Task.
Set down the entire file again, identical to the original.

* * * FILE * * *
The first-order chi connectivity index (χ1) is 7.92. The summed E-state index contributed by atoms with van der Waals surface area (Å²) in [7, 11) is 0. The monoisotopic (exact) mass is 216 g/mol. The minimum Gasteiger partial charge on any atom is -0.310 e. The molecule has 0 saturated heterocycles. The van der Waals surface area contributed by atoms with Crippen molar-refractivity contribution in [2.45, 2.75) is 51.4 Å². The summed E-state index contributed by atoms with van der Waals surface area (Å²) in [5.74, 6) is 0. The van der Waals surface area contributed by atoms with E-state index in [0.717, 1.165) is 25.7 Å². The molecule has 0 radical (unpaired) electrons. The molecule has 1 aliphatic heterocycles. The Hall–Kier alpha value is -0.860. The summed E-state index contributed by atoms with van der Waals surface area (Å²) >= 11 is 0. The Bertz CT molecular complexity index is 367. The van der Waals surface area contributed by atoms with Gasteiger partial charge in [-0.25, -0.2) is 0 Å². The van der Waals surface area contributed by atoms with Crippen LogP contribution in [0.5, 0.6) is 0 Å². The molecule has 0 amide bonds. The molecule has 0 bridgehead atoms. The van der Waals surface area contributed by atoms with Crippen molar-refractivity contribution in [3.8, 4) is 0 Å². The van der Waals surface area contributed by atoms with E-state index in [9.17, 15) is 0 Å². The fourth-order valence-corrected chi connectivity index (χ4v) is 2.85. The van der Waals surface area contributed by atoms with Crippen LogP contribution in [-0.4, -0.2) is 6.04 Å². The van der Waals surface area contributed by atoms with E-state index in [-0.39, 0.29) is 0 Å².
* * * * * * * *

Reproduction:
The first-order chi connectivity index (χ1) is 7.92. The summed E-state index contributed by atoms with van der Waals surface area (Å²) in [7, 11) is 0. The monoisotopic (exact) mass is 216 g/mol. The minimum Gasteiger partial charge on any atom is -0.310 e. The molecule has 0 saturated heterocycles. The van der Waals surface area contributed by atoms with Crippen molar-refractivity contribution in [2.45, 2.75) is 51.4 Å². The summed E-state index contributed by atoms with van der Waals surface area (Å²) in [5.74, 6) is 0. The van der Waals surface area contributed by atoms with E-state index in [0.717, 1.165) is 25.7 Å². The molecule has 0 radical (unpaired) electrons. The molecule has 1 aliphatic heterocycles. The Hall–Kier alpha value is -0.860. The summed E-state index contributed by atoms with van der Waals surface area (Å²) >= 11 is 0. The Bertz CT molecular complexity index is 367. The van der Waals surface area contributed by atoms with Gasteiger partial charge in [-0.25, -0.2) is 0 Å². The van der Waals surface area contributed by atoms with Crippen LogP contribution in [0.5, 0.6) is 0 Å². The molecule has 0 amide bonds. The molecule has 0 bridgehead atoms. The van der Waals surface area contributed by atoms with Crippen molar-refractivity contribution in [3.8, 4) is 0 Å². The van der Waals surface area contributed by atoms with E-state index in [9.17, 15) is 0 Å². The fourth-order valence-corrected chi connectivity index (χ4v) is 2.85. The van der Waals surface area contributed by atoms with Crippen LogP contribution in [-0.4, -0.2) is 6.04 Å². The van der Waals surface area contributed by atoms with E-state index in [-0.39, 0.29) is 0 Å².